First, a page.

Common Criteria is an internationally recognized set of guidelines (ISO/ISE 15408), which define a common infrastructure for IT security products. The standard consists of several predetermined assurance levels that the vendor can choose to be tested against, each one more stringent than the last. Common Criteria certifications are mutually accepted by 21 countries, including the United States government, regardless of what country the product was validated. Both IBM , Hewlett-Packard Co. Novell SUSE and Red Hat have succeeded in getting flavors of Linux evaluated under the Common Criteria's Controlled Access Protection Profile (i.e EAL 3+ for most HP servers with Linux). Red Hat SElinux (release V) is currently certified for EAL 4 , and is presented for EAL 4+ certification by IBM along with Red Hat. No other operating system has received more Common Criteria certificates than open source Linux.


Compromise


Disclosure of information to unauthorized persons, or a violation of the security policy of a system in which unauthorized intentional or unintentional disclosure, modification, destruction, or loss of an object may have occurred.


Cross-Certificate


A certificate used to establish a trust relationship between two Certification Authorities


Digital signature


The result of a transformation of a message by means of a cryptographic system using keys such that a Relying Party can determine:

  1. whether the transformation was created using the private key that corresponds to the public key in the signer's digital certificate; and
  2. whether the message has been altered since the transformation was made


Encryption Certificate


A certificate containing a public key that is used to encrypt electronic messages, files, documents, or data transmissions, or to establish or exchange a session key for these same purposes. Encrypted data can be decrypted using the private key corresponding to the encryption public certificate.


Intermediate CA


A CA that is subordinate to another CA, and has a CA subordinate to itself


Key Escrow


A deposit of the private key of a subscriber and other pertinent information pursuant to an escrow agreement or similar contract binding upon the subscriber, the terms of which require one or more agents to hold the subscriber's private key for the benefit of the subscriber, an employer, or other party, upon provisions set forth in the agreement.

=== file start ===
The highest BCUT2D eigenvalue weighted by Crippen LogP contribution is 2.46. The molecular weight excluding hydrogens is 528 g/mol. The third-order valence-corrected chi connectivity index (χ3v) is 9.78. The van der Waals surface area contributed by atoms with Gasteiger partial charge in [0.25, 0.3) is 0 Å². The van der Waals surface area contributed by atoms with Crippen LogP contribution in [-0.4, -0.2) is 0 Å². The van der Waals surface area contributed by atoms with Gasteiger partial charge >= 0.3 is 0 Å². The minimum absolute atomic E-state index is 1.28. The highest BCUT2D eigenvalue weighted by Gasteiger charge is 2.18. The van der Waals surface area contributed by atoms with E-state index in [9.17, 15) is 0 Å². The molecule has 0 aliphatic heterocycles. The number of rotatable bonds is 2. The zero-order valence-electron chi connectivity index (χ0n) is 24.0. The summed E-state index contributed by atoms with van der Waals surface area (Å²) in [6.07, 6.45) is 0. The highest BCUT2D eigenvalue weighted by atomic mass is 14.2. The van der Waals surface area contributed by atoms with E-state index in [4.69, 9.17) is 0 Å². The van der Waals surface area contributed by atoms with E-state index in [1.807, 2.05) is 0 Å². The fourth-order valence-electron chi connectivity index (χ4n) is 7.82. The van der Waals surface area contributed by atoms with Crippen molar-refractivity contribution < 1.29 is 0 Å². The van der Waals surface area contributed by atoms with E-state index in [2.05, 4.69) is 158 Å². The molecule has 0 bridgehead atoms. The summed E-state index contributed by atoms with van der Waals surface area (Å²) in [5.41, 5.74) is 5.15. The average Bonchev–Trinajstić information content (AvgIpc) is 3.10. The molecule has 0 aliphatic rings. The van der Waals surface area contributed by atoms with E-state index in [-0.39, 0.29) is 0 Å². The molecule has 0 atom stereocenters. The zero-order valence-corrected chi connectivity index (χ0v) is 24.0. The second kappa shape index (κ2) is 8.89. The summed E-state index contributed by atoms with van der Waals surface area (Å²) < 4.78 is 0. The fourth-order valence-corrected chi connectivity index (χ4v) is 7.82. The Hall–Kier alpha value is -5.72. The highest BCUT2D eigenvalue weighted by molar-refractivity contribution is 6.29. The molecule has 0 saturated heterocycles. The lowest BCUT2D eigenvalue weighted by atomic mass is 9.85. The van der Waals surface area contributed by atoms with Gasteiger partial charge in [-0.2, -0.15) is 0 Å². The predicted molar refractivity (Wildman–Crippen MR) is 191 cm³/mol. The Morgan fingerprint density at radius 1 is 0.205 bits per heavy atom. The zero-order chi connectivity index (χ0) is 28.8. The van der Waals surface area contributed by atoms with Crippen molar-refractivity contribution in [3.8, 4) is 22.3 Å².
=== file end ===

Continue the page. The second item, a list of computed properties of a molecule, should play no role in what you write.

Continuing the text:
Key Exchange


The process of exchanging public keys in order to establish secure communications


Key Pair


Two mathematically related keys having the properties that (1) one key can be used to encrypt a message that can only be decrypted using the other key, and even knowing one key, it is computationally infeasible to discover the other key.


Non-Repudiation


Assurance that the sender is provided with proof of delivery and that the recipient is provided with proof of the sender's identity so that neither can later deny having processed the data. [NS4009] Technical non-repudiation refers to the assurance a Relying Party has that if a public key is used to validate a digital signature, that signature had to have been made by the corresponding private signature key. Legal non-repudiation refers to how well possession or control of the private signature key can be established.


Object Identifier (OID)


A specialized formatted number that is registered with an internationally recognized standards organization. The unique alphanumeric/numeric identifier registered under the ISO registration standard to reference a specific object or object class. In the openOSI PKI they are used to uniquely identify each of the five policies and children certificate profiles with cryptographic algorithms supported.


Orchestration


Orchestration describes the automated arrangement, coordination, and management of complex computer systems, middleware, and services. In the frame of Web Services (WS), it relates to the process of coordinating an exchange of information through web service interactions.


Private key


  1. The key of a signature key pair used to create a digital signature.
  2. The key of an encryption key pair that is used to decrypt confidential information. In both cases, this key must be kept secret.


Public key


  1. The key of a signature key pair used to validate a digital signature